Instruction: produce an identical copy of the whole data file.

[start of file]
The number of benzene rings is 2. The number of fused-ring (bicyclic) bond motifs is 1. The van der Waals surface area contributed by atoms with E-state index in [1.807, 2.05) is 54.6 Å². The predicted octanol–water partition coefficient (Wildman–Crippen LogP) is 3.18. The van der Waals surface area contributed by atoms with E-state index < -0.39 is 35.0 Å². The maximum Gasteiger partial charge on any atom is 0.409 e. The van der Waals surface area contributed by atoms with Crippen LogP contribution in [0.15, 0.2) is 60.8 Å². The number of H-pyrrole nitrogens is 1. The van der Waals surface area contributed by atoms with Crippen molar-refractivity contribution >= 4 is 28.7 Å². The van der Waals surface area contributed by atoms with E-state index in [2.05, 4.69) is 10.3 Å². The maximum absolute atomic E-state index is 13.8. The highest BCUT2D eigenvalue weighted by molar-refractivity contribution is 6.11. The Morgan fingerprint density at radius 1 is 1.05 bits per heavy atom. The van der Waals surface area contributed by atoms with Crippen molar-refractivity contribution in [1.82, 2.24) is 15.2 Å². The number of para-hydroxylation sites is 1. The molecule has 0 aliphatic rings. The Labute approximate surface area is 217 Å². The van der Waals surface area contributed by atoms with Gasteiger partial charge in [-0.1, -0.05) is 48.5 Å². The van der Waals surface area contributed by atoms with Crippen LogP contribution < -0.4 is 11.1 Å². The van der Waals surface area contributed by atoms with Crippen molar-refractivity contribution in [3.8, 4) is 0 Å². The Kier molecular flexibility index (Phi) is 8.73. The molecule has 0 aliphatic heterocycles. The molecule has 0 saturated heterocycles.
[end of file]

The number of benzene rings is 2. The number of fused-ring (bicyclic) bond motifs is 1. The van der Waals surface area contributed by atoms with E-state index in [1.807, 2.05) is 54.6 Å². The predicted octanol–water partition coefficient (Wildman–Crippen LogP) is 3.18. The van der Waals surface area contributed by atoms with E-state index < -0.39 is 35.0 Å². The maximum Gasteiger partial charge on any atom is 0.409 e. The van der Waals surface area contributed by atoms with Crippen LogP contribution in [0.15, 0.2) is 60.8 Å². The number of H-pyrrole nitrogens is 1. The van der Waals surface area contributed by atoms with Crippen molar-refractivity contribution >= 4 is 28.7 Å². The van der Waals surface area contributed by atoms with E-state index in [2.05, 4.69) is 10.3 Å². The maximum absolute atomic E-state index is 13.8. The highest BCUT2D eigenvalue weighted by molar-refractivity contribution is 6.11. The Morgan fingerprint density at radius 1 is 1.05 bits per heavy atom. The van der Waals surface area contributed by atoms with Crippen molar-refractivity contribution in [1.82, 2.24) is 15.2 Å². The number of para-hydroxylation sites is 1. The molecule has 0 aliphatic rings. The Labute approximate surface area is 217 Å². The van der Waals surface area contributed by atoms with Gasteiger partial charge in [-0.1, -0.05) is 48.5 Å². The van der Waals surface area contributed by atoms with Crippen LogP contribution < -0.4 is 11.1 Å². The van der Waals surface area contributed by atoms with Crippen molar-refractivity contribution in [3.8, 4) is 0 Å². The Kier molecular flexibility index (Phi) is 8.73. The molecule has 0 aliphatic heterocycles. The molecule has 0 saturated heterocycles.